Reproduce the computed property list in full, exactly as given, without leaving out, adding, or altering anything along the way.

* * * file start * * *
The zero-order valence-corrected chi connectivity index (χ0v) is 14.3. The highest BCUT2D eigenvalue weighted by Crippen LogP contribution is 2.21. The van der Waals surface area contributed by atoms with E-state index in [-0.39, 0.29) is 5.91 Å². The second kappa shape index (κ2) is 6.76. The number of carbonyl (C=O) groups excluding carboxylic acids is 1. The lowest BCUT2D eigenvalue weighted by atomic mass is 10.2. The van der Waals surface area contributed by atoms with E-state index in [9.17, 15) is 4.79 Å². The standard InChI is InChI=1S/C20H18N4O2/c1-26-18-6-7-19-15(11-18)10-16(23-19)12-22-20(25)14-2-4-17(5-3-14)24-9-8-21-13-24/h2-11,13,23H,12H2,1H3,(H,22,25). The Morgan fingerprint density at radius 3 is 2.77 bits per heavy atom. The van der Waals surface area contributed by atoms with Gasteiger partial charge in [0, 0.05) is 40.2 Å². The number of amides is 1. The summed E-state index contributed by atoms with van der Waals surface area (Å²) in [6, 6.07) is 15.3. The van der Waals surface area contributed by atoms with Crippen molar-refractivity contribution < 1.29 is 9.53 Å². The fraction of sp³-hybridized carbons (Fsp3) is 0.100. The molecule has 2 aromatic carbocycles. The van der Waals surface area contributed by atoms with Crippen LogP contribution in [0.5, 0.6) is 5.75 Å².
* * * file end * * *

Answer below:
The zero-order valence-corrected chi connectivity index (χ0v) is 14.3. The highest BCUT2D eigenvalue weighted by Crippen LogP contribution is 2.21. The van der Waals surface area contributed by atoms with E-state index in [-0.39, 0.29) is 5.91 Å². The second kappa shape index (κ2) is 6.76. The number of carbonyl (C=O) groups excluding carboxylic acids is 1. The lowest BCUT2D eigenvalue weighted by atomic mass is 10.2. The van der Waals surface area contributed by atoms with E-state index in [9.17, 15) is 4.79 Å². The standard InChI is InChI=1S/C20H18N4O2/c1-26-18-6-7-19-15(11-18)10-16(23-19)12-22-20(25)14-2-4-17(5-3-14)24-9-8-21-13-24/h2-11,13,23H,12H2,1H3,(H,22,25). The Morgan fingerprint density at radius 3 is 2.77 bits per heavy atom. The van der Waals surface area contributed by atoms with Gasteiger partial charge in [0, 0.05) is 40.2 Å². The number of amides is 1. The summed E-state index contributed by atoms with van der Waals surface area (Å²) in [6, 6.07) is 15.3. The van der Waals surface area contributed by atoms with Crippen molar-refractivity contribution < 1.29 is 9.53 Å². The fraction of sp³-hybridized carbons (Fsp3) is 0.100. The molecule has 2 aromatic carbocycles. The van der Waals surface area contributed by atoms with Crippen LogP contribution in [0.5, 0.6) is 5.75 Å².